Oxidative stress is often involved in inducing inflammatory responses. Thus, the anti-inflammatory capacity of OE was also tested by analyzing the mRNA expression of pro-inflammatory cytokines (TNF-α and IL-1β) in the intestine. The results showed that, in the jejunum, oral administration of OE markedly down-regulated the mRNA levels of TNF-α and IL-1β (P < 0.05; Figure 5A). OE administration showed a likely significant decrease in IL-1β mRNA expression in the ileum compared with the Con group (P < 0.05; Figure 5B). However, the ELISA results showed that, in the jejunum and ileum, the pro-inflammatory cytokine (IL-6, IL-1β, TNF-α, and IFN-γ) levels were significantly higher in the OE group than in the Con group (P < 0.05; Figures 5C,D).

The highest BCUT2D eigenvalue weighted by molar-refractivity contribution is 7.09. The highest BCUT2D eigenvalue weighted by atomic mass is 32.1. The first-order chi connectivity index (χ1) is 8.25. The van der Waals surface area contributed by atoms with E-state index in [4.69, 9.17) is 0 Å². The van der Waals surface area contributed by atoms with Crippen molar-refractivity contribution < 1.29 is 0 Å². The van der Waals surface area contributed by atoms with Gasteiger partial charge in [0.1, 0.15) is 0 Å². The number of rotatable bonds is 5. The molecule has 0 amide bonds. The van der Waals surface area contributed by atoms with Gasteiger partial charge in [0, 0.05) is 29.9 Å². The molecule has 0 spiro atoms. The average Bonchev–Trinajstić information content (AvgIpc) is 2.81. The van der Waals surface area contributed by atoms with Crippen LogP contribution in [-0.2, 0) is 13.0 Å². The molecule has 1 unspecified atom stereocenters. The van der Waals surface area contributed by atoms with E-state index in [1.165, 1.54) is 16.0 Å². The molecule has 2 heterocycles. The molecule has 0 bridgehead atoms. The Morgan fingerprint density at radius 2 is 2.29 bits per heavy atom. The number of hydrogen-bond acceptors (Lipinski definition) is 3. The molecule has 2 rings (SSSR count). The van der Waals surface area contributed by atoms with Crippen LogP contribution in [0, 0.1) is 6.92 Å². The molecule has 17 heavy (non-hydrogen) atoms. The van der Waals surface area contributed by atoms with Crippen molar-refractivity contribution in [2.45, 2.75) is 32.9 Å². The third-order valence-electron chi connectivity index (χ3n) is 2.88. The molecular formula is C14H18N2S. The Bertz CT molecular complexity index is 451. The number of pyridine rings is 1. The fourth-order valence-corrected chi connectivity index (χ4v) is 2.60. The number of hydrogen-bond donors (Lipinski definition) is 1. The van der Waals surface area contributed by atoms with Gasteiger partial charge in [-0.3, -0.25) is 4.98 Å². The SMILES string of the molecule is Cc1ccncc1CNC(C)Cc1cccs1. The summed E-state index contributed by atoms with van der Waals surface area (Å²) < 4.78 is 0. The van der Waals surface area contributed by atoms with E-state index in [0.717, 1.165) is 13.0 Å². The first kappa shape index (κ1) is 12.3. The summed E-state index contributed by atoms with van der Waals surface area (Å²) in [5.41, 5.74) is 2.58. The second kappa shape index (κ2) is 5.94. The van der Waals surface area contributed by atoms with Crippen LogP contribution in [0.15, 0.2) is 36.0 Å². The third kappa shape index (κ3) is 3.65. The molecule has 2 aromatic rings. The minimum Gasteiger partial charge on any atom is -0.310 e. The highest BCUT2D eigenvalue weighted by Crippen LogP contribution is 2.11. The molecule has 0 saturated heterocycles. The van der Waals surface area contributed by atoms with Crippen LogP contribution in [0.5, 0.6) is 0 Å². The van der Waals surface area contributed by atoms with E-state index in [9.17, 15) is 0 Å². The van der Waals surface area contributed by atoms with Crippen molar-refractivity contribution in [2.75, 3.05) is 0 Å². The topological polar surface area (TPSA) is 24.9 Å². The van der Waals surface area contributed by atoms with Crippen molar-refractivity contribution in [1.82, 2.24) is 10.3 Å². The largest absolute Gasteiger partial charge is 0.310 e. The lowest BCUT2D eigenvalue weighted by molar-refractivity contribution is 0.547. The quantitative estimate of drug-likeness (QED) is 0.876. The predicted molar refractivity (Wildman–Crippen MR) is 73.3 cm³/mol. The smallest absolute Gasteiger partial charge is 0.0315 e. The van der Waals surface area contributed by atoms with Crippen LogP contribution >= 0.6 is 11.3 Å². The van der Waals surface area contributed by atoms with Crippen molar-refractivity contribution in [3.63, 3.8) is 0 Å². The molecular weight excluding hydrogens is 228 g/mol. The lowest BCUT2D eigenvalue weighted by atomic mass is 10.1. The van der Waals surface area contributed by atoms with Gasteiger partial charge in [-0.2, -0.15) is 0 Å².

Figure 5. Effects of olive fruit (Canarium album L.) extracts on the jejunal and ileal pro-inflammatory cytokines. (A) Jejunal relative mRNA levels of cytokines. (B) Ileal relative mRNA levels of cytokines. (C) Jejunal cytokine levels. (D) Ileal cytokine levels. Data were expressed as mean ± SEM. *P < 0.05.
OE Supplement Altered the Composition of Colonic Microbiota Community